9. Pearl 105
The Pearl 105 is another one of the piccolos I played, and it’s what I upgraded to after outgrowing my Armstrong. One of the first concerts I played it on was an outdoor orchestra concert in 90 degree heat.
This piccolo held up super well, and it lasted me for another three years for both indoor and outdoor gigs. I love how it has a split E mechanism, and the keys are placed in a way that’s more ergonomic to hold.
What’s more, you can choose between a traditional and wave headjoint cut. I went with the wave, and I love how it helps direct your air into the instrument, which is nice if you have an offset embouchure like I do.
How to Choose the Best Piccolo for Outdoor Playing
I’d recommend all of the above models for your next outdoor gig. However, it’s still up to you to choose a piccolo that works for you and your needs.
The most important thing you can do when shopping for the best piccolo for outdoor gigs is to avoid wood models. You can get a wood-plastic composite model, and I think that’s the most versatile choice.
However, I’d avoid wood piccolos, like the Yamaha YPC-62 or the Hammig 650/3. While I’ve played and loved both of those models, they’re best for indoor stages and practice rooms.
You should also avoid piccolos with solid wood headjoints, like the Pearl 165. I had my wood headjoint crack, and I wasn’t even playing outside, so I wouldn’t risk it.
Keep It Cheap
Regardless of the material you select, you should look for a cheaper piccolo. A lot can go wrong when you play outdoors, from water damage to dropping the piccolo on a hard surface.
The less you spend on the piccolo, the less of a problem it will be if something breaks. I’d recommend spending no more than about $1,500 on a piccolo you plan to use outside.
That way, if the worst does happen, you won’t be out thousands of dollars on the instrument. And the repair shouldn’t cost as much as it would for a professional piccolo.
Stick With Reputable Brands
Now, you can take it too far when it comes to buying a cheap piccolo. I’ve seen countless cheap piccolos on Amazon that come from no-name brands.
These piccolos seem like a good deal, especially for outdoor use. It’s a lot easier to justify replacing a $150 piccolo than a $2,000+ piccolo if it gets damaged.
However, it’s not worth it. Those piccolos are known to break shortly after you buy them, so you may not even get that much use out of the piccolo, and it will just be a waste of money and time.
Consider Your Flute Brand
I’d also recommend looking piccolos from the brand of your C flute. All of the piccolo brands I covered above make flutes, so if you play, say, a Pearl or Yamaha, you may like the piccolo from the same brand.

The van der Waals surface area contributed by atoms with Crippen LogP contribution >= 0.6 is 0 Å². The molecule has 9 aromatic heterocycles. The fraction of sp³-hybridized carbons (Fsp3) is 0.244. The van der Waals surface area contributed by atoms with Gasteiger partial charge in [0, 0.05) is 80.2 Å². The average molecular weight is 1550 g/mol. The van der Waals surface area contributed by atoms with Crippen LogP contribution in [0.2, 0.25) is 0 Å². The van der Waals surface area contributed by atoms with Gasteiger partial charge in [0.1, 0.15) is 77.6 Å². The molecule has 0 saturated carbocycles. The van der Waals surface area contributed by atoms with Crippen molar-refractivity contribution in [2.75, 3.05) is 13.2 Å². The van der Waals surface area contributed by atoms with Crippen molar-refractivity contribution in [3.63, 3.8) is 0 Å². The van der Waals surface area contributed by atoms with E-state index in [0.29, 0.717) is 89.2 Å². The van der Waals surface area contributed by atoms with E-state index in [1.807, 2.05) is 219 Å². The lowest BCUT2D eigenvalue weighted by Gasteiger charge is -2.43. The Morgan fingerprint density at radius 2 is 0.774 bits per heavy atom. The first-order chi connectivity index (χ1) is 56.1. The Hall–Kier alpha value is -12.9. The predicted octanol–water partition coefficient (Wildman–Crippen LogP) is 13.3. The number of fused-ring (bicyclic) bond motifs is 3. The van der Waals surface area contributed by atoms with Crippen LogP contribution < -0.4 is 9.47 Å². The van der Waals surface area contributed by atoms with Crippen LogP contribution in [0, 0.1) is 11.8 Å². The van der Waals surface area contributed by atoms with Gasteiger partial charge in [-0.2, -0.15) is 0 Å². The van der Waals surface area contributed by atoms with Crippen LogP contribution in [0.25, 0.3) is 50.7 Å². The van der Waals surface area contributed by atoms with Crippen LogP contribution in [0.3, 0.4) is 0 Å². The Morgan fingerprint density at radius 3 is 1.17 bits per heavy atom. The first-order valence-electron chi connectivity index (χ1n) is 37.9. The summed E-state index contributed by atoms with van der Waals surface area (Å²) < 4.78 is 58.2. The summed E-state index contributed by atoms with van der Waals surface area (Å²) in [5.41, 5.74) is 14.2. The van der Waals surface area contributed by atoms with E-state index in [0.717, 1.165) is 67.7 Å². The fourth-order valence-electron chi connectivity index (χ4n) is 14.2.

The construction will usually be pretty similar. So if you like one model, there’s a decent chance you’ll like a piccolo from the same maker.
That’s not always true, but it’s at least worth trying. You might luck out and find the perfect piccolo to use outside.
Try a Few Piccolos
If you don’t like the piccolos from the brand of your C flute, you should try a few models. Look at different brands and materials to find a piccolo that works for you.
Like any other backup piccolo, this model may not get used a lot. However, that means it’s even more important to select a piccolo that responds easily to your playing.
You probably won’t practice it a lot, so you can’t afford to get one that needs a lot of intense practice.
Don’t Forget Band Requirements
When looking for the best piccolo for you, I’d also check with your band director on any specific requirements. For example, I know that some band directors want all piccolo players to use an all-metal model.
That way, the piccolos will look more visually similar to the flutes. This isn’t always the case as the band I played in didn’t specify materials, but it’s still good to consider.
Go for a Used Piccolo
Finally, I’d look into used piccolos, especially if you have a small budget for your next outdoor piccolo. When I got my Armstrong, it was used a cost a third of what it would have when new.
While a lot of the best outdoor piccolos are already cheap, it never hurts to save a bit extra. These piccolos generally don’t hold their value, so you could save anywhere from $100 or more.
If you have an outdoor gig, I’d recommend leaving your wood instrument at home. Instead, look for the best piccolo for outside use.
Then, you can still get a good sound as a soloist or in an ensemble. However, you won’t have to worry about your more expensive model breaking or cracking.
Just make sure you use a drone to ensure the piccolo you buy is in tune.